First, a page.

Someone who’s going overlooked – and has gone overlooked for a while – is Irving Falu.
Let’s look at his resume: He’s one of those “played everywhere but pitcher and catcher” types. He’s the super sub that Esteban German wishes he could have been. Falu is best suited for the middle infield where John Sickels has called his second base play “slick”. He carries a reputation of being at worst decent at shortstop and third base.
Moreover, he has a patient plate approach and can make solid contact. A Royals farmhand since 2003, he’s struck out barely over 8% of the time. He’s walked more frequently than he’s struck out. Over the course of his minor league career, he’s put up a .275/.342/.350 line. No, he’s not a potential superstar, nor was he at any point in his development.
But the thing is, he’s probably a better overall option than the others, especially in a utility role (because he has actual utility as the role is perceived).
Maybe Betancourt was brought in as competition for Johnny Giavotella. It’s possible – even likely – that the organization knows that, barring injury or collapse this spring, Giavotella will be the every day second baseman. To keep him from being complacent and to push him to “win” the job, they brought in a veteran. I can see the idea behind that, but that doesn’t excuse signing one of the worst every day players since Neifi Perez.
Falu has been in the Royals system so long, he played Double A ball in Wichita. He, along with Mitch Maier, are the longest tenured players within the organization. At this point, he’s not going to develop into anything more than a utility player, but that’s just what the Royals can use. A player who can play a good infield at three positions, could play the outfield in a pinch, and has shown that he can get on base and avoid strikeouts as a professional has value.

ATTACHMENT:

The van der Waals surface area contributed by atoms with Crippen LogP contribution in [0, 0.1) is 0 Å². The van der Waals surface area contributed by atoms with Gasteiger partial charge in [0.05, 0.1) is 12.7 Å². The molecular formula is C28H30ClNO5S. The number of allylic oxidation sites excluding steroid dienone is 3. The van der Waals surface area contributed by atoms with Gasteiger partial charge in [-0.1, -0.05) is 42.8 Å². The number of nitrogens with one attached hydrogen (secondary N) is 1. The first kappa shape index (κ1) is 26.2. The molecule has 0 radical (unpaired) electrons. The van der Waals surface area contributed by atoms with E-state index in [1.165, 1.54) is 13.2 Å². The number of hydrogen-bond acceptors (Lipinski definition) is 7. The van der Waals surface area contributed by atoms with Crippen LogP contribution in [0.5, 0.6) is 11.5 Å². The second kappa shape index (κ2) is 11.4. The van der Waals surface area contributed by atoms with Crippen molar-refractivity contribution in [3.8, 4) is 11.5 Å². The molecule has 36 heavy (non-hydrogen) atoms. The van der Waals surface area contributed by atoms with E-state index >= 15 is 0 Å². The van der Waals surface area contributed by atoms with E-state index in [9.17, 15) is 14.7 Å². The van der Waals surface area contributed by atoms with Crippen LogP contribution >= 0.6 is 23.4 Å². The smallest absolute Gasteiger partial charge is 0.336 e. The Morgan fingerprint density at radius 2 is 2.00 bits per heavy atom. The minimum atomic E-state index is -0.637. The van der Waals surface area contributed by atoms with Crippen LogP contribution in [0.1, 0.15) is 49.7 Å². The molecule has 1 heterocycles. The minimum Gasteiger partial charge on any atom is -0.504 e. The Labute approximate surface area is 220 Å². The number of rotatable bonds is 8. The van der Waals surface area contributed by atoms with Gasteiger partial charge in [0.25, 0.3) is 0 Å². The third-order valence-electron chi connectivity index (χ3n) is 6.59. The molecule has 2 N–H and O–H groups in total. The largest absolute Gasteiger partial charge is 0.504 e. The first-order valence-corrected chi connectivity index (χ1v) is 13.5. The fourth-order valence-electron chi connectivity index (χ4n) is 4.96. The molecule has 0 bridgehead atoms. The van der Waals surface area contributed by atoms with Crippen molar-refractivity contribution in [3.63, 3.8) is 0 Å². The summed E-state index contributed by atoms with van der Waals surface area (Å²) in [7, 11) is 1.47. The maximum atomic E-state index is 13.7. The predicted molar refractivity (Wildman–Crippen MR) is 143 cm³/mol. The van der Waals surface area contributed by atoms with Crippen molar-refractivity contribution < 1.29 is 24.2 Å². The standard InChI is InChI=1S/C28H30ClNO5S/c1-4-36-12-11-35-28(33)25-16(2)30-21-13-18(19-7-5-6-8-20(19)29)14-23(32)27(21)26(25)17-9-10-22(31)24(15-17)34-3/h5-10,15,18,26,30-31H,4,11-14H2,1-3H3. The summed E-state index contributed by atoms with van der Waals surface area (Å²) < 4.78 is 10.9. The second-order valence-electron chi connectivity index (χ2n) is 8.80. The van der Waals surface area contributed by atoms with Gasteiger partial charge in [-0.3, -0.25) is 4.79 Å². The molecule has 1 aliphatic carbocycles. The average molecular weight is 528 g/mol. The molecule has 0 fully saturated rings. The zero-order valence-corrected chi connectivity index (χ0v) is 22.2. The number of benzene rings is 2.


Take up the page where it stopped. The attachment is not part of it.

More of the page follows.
Maybe he wouldn’t hit better than Getz, but he could get on base more often than Getz.
Maybe he won’t have the power of Kouzmanoff, but he likely won’t strike out as often and can play more positions.
Maybe Yuni has the inside track, but Falu should have better plate discipline and has the same ability to make contact that Betancourt has (and again, Falu can play more positions and better).
A player with Falu’s flexibility allows the Royals to potentially carry both Mitch Maier and Jarrod Dyson (who provides some late-inning speed) on the bench. Or Falu could allow the Royals to spell their infielders while not plugging Betancourt in the lineup as often.
So far this spring (and the standard caveat of March baseball applies), Falu has hits in four of seven at bats, including a home run. He wears a jersey number in the sixties (#64) in Surprise, so that’s not a good sign for his chances, but if he plays defense, gets on base and makes contact, he should get a look in the utility role.
For what it’s worth, Betancourt has one hit in nine at bats in spring training games. He’s gotten the ball out of the infield once.